The construction of houses, for example, will almost always follow a very similar ground plan, regardless of the architecture. Service lines must be laid; the foundation must be poured; lattice walls must be framed; it is necessary to route the electrical installation and plumbing; roofing placed; hanging on the dry wall; finished walls / ceilings; etc. These plans are well known because each task must be completed in a specific order. If you finish the walls but forgot to route the pipe, you did it wrong. A construction PM becomes a master at applying the same plan to multiple houses at once, applying resources to one house before moving workers to the next house.

A similar methodology can be applied to roads and many other projects. IT project managers, like their construction counterparts, must have specific technical systems knowledge. I am an intern in this field and I have the title of IT Project Manager. I gained my technical experience through years of work in the computer industry; providing technical support, managing servers, building networks, obtaining an MCSE, building databases, designing software, etc. I was the "alpha-geek" for a small business and had to find out if I didn't already know. The key here is that I understand the industry. Then I apply project management to my industry. I like this position as I am constantly challenged to keep up with technology enough to make sure my teams answer the right questions and complete projects in the most efficient and practical way. Unlike construction, each project is different. Because my organization has a large IT staff, I am rarely asked to do actual technical work, but I need to know enough to make sure it has been properly tested and confirmed before moving to productive use. I have to supervise programmers, database administrators, desk personnel, system engineers and architects, server administrators, security administrators, network engineers, SMB vendors, functional business managers, all while keeping interested directors informed about the projects they are paying for. The work is less repetitive and I find the challenges exciting. each project is different. Because my organization has a large IT staff, I am rarely asked to do actual technical work, but I need to know enough to make sure it has been properly tested and confirmed before moving to productive use. I have to oversee programmers, database administrators, desk personnel, system engineers and architects, server administrators, security administrators, network engineers, SMB vendors, functional business managers, all while maintaining directors Stakeholders informed about the projects they are paying for. The work is less repetitive and I find the challenges exciting. each project is different. Because my organization has a large IT staff, I am rarely asked to do actual technical work, but I need to know enough to make sure it has been properly tested and confirmed before moving to productive use. I have to oversee programmers, database administrators, desk personnel, system engineers and architects, server administrators, security administrators, network engineers, SMB vendors, functional business managers, all while maintaining directors Stakeholders informed about the projects they are paying for. The work is less repetitive and I find the challenges exciting. I have to supervise the programmers, database administrators, desk staff, system engineers and architects, server administrators, security administrators, network engineers, SMB vendors, functional business managers, all while keeping interested managers informed about projects for which they are paying. The work is less repetitive and I find the challenges exciting. I have to oversee programmers, database administrators, desk personnel, system engineers and architects, server administrators, security administrators, network engineers, SMB vendors, functional business managers, all while maintaining directors Stakeholders informed about the projects they are paying for.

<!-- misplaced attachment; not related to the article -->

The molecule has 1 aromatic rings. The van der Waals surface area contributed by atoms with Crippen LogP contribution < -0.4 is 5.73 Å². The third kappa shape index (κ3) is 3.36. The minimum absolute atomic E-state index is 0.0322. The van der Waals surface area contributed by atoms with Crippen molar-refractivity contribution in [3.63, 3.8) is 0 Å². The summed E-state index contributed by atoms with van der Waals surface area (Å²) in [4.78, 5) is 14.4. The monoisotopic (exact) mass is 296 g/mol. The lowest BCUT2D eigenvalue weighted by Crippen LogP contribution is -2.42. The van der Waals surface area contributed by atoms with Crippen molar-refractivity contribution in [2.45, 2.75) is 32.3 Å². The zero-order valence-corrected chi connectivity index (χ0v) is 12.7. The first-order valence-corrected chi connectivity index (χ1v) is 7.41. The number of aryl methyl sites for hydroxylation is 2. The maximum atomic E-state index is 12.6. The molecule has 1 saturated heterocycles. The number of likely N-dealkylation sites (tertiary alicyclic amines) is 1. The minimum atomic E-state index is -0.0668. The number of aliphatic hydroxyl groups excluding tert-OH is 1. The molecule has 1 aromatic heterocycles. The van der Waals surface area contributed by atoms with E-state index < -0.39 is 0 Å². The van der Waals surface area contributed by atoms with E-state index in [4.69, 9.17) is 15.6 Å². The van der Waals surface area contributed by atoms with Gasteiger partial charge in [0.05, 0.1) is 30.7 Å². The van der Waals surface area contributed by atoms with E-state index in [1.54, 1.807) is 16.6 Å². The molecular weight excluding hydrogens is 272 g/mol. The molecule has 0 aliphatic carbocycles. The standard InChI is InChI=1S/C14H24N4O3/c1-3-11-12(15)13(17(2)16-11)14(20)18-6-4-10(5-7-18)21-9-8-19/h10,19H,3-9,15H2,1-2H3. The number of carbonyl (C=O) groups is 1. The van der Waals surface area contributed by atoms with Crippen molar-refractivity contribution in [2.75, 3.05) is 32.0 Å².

I don't see any difference between the titles "Technical PM" and "IT PM".

The key to being successful as a PM is knowing your industry and mastering project management. I would not assume that I would be successful in construction because I have little experience there. Similarly, I would never assume that a construction PM would be successful in my industry. We can use the same tools, but our industries are very different.